American presidents have been promising to recognize Jerusalem as Israel’s capital and to move the United States embassy to that city from Tel Aviv for decades, even before the passage of the Jerusalem Embassy Act in the 1990s. Those same presidents have been signing waivers, putting off that move for decades, citing diplomatic niceties, and the feelings of the Arabs, especially Palestinians.

President Donald trump has actually recognized Jerusalem as the capital of Israel and has started the process of moving the embassy there. The world community has reacted in a range of expressions, from concern from American allies to threats of violence and jihad from terrorist groups such as Hamas.

So why did Trump make the decision he did?

Peace process? What peace process?

The main objection to recognizing Jerusalem as Israel’s capital and moving the embassy there is that it might hurt the peace process. The Palestinians entertain fantasies that Jerusalem will be the capital of their hypothetical state. The recognition of the city as Israel’s capital conflicts with this option. As a recent piece in the Huffington Post notes, pretensions aside, the Palestinians do not have a state as is generally accepted by international law. A state has to have recognized boundaries and a single government. The boundaries of a future Palestinian State have yet to be determined by a peace agreement. The Palestinians have two competing governments, the Palestinian Authority on the West Bank and the Hamas regime in the Gaza Strip.

The Palestinian Authority is a semi-sovereign entity that allows the Palestinians on the West Bank a certain degree of autonomy pending the establishment of a full blown state in a peace agreement with Israel.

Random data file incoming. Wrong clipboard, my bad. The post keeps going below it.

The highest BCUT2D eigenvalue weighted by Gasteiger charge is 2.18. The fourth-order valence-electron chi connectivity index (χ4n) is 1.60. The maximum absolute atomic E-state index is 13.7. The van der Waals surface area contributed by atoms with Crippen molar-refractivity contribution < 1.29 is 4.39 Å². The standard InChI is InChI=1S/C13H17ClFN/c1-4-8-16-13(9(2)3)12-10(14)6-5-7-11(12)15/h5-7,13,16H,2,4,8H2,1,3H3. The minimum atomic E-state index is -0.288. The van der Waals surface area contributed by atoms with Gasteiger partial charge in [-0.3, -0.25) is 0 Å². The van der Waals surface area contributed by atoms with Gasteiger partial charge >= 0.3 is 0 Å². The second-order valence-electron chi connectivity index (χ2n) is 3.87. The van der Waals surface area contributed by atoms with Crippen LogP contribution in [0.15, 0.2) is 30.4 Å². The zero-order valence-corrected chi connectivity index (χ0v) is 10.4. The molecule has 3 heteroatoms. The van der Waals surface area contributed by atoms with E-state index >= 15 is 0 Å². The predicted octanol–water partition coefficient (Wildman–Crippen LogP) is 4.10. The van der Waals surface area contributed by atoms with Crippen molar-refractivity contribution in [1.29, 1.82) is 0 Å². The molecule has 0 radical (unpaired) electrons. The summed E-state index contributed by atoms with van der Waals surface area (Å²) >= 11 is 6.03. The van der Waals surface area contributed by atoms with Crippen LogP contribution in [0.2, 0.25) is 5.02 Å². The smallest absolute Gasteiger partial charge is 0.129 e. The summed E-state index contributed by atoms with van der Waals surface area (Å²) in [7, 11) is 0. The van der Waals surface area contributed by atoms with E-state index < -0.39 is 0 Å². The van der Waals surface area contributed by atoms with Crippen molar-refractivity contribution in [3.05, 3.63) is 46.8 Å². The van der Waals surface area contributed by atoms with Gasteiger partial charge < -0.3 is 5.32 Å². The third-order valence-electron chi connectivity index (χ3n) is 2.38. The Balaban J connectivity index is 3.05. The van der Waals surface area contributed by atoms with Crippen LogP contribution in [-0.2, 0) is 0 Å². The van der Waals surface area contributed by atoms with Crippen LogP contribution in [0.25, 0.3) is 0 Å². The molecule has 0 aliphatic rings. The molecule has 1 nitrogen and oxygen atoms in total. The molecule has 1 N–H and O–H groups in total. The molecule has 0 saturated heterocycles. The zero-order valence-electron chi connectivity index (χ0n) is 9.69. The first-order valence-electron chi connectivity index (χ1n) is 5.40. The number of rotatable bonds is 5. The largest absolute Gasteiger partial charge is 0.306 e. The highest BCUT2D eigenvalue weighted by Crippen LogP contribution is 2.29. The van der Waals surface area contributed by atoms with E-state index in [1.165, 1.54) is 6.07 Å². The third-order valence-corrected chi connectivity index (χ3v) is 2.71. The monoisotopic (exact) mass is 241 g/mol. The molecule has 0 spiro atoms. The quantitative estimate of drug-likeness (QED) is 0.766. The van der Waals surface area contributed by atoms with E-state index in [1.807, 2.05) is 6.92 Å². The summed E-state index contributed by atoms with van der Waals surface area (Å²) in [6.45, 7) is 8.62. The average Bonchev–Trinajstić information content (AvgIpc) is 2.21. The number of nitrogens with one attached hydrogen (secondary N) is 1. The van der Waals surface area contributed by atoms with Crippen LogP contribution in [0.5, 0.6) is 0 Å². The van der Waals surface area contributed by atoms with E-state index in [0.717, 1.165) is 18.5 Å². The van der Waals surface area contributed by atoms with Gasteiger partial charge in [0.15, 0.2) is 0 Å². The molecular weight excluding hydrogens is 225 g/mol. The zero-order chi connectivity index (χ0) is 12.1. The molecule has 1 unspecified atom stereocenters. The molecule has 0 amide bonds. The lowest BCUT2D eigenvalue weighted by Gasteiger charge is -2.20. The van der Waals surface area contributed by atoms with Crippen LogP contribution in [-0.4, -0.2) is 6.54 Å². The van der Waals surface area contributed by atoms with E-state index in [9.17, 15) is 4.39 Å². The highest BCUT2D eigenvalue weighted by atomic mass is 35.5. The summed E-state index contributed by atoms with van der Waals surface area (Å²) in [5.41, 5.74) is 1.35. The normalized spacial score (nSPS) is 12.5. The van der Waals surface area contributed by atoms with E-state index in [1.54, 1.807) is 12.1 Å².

However, Trump, unlike some of the pro-Arab folks at the State Department, recognizes two facts. First, no Israeli government is going to cede Jerusalem to a Palestinian State as part of a peace agreement.

Israelis have long memories of how Jews were barred from the Western Wall on the Temple Mount before Jerusalem was liberated during the Six Day War. Second, the peace process, so-called, has never been about peace or much of a process, especially from the point of view of the Palestinians.

They cling to the idea of driving every Jew in Israel into the sea and establishing their state on the ruins of what they call “the Zionist Entity.”

The Arabs need Trump more than Trump needs the Arabs

The Arab world has become increasingly focused on the threat posed by the imperial ambitions of the Islamic Republic of Iran. It is also coming to grips with the reality that the basis of the economy of the Gulf Arab states, oil and gas, is becoming less and less significant. The Arabs need Trump as their friend, to ward off the Iranians and to develop a high tech economy. Indeed, they need Israel for those two reasons as well. The Palestinians are just an inconvenience.

Trump looks good standing up for Israel

One belief that is shared by most Americans (with the glaring exception of Barack Obama) is that Israel is a democracy surrounded by implacable enemies. To be sure, some of the same members of Congress who voted for the Jerusalem Embassy Act, such as Sen Dianne Feinstein, D-California, and Sen Bernie Sanders, I-Vermont, are urging caution. However, they seem like squishes and Trump looks decisive as a result. The decision is a winner from the president’s perspective.